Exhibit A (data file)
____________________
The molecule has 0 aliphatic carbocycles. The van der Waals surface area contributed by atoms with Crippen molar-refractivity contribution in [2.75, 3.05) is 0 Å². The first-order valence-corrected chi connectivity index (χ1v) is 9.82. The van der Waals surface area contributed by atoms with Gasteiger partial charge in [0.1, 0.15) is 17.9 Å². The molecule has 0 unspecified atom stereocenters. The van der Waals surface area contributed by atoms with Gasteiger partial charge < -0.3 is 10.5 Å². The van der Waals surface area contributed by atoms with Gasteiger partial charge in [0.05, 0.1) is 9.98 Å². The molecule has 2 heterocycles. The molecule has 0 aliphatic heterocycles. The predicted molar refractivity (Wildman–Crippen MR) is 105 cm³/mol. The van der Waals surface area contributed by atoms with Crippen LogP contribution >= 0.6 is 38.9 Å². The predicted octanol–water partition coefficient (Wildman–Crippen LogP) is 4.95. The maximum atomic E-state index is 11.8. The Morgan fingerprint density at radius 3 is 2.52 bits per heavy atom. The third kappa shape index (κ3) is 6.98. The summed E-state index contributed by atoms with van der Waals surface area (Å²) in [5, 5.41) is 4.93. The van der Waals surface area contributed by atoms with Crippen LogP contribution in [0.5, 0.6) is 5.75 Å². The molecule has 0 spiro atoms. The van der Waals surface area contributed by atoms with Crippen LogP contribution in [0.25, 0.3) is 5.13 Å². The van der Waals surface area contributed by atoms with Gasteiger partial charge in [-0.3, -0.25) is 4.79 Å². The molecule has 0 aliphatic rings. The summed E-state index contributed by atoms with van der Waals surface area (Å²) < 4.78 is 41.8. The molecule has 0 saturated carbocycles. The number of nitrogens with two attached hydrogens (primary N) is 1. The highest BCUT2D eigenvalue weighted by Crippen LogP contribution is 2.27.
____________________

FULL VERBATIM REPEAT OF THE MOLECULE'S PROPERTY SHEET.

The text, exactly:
The molecule has 0 aliphatic carbocycles. The van der Waals surface area contributed by atoms with Crippen molar-refractivity contribution in [2.75, 3.05) is 0 Å². The first-order valence-corrected chi connectivity index (χ1v) is 9.82. The van der Waals surface area contributed by atoms with Gasteiger partial charge in [0.1, 0.15) is 17.9 Å². The molecule has 0 unspecified atom stereocenters. The van der Waals surface area contributed by atoms with Gasteiger partial charge < -0.3 is 10.5 Å². The van der Waals surface area contributed by atoms with Gasteiger partial charge in [0.05, 0.1) is 9.98 Å². The molecule has 2 heterocycles. The molecule has 0 aliphatic heterocycles. The predicted molar refractivity (Wildman–Crippen MR) is 105 cm³/mol. The van der Waals surface area contributed by atoms with Crippen LogP contribution >= 0.6 is 38.9 Å². The predicted octanol–water partition coefficient (Wildman–Crippen LogP) is 4.95. The maximum atomic E-state index is 11.8. The Morgan fingerprint density at radius 3 is 2.52 bits per heavy atom. The third kappa shape index (κ3) is 6.98. The summed E-state index contributed by atoms with van der Waals surface area (Å²) in [5, 5.41) is 4.93. The van der Waals surface area contributed by atoms with Crippen LogP contribution in [0.5, 0.6) is 5.75 Å². The molecule has 0 spiro atoms. The van der Waals surface area contributed by atoms with Crippen LogP contribution in [0.25, 0.3) is 5.13 Å². The van der Waals surface area contributed by atoms with Gasteiger partial charge in [-0.3, -0.25) is 4.79 Å². The molecule has 0 aliphatic rings. The summed E-state index contributed by atoms with van der Waals surface area (Å²) < 4.78 is 41.8. The molecule has 0 saturated carbocycles. The number of nitrogens with two attached hydrogens (primary N) is 1. The highest BCUT2D eigenvalue weighted by Crippen LogP contribution is 2.27.